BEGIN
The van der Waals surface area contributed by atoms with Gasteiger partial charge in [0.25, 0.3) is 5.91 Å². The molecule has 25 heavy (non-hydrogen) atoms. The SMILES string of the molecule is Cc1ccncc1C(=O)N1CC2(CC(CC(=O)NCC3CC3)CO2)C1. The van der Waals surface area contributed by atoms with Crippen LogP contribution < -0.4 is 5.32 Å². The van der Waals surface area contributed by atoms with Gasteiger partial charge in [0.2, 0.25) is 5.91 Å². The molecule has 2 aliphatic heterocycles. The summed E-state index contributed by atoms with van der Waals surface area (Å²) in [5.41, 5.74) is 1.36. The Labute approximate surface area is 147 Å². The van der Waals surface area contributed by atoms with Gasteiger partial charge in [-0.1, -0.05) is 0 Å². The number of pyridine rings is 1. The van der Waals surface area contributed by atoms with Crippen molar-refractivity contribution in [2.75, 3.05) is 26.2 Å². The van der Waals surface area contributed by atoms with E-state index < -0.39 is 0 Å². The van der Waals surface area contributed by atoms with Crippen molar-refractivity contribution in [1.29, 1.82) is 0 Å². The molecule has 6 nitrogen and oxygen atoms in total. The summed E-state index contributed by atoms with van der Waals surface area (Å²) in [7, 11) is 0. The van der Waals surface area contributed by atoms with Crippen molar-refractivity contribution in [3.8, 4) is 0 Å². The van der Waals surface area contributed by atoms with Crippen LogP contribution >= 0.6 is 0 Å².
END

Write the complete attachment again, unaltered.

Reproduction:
The van der Waals surface area contributed by atoms with Gasteiger partial charge in [0.25, 0.3) is 5.91 Å². The molecule has 25 heavy (non-hydrogen) atoms. The SMILES string of the molecule is Cc1ccncc1C(=O)N1CC2(CC(CC(=O)NCC3CC3)CO2)C1. The van der Waals surface area contributed by atoms with Crippen LogP contribution < -0.4 is 5.32 Å². The van der Waals surface area contributed by atoms with Gasteiger partial charge in [0.2, 0.25) is 5.91 Å². The molecule has 2 aliphatic heterocycles. The summed E-state index contributed by atoms with van der Waals surface area (Å²) in [5.41, 5.74) is 1.36. The Labute approximate surface area is 147 Å². The van der Waals surface area contributed by atoms with Gasteiger partial charge in [-0.1, -0.05) is 0 Å². The number of pyridine rings is 1. The van der Waals surface area contributed by atoms with Crippen molar-refractivity contribution in [2.75, 3.05) is 26.2 Å². The van der Waals surface area contributed by atoms with E-state index < -0.39 is 0 Å². The van der Waals surface area contributed by atoms with Crippen molar-refractivity contribution in [1.29, 1.82) is 0 Å². The molecule has 6 nitrogen and oxygen atoms in total. The summed E-state index contributed by atoms with van der Waals surface area (Å²) in [7, 11) is 0. The van der Waals surface area contributed by atoms with Crippen molar-refractivity contribution in [3.8, 4) is 0 Å². The van der Waals surface area contributed by atoms with Crippen LogP contribution >= 0.6 is 0 Å².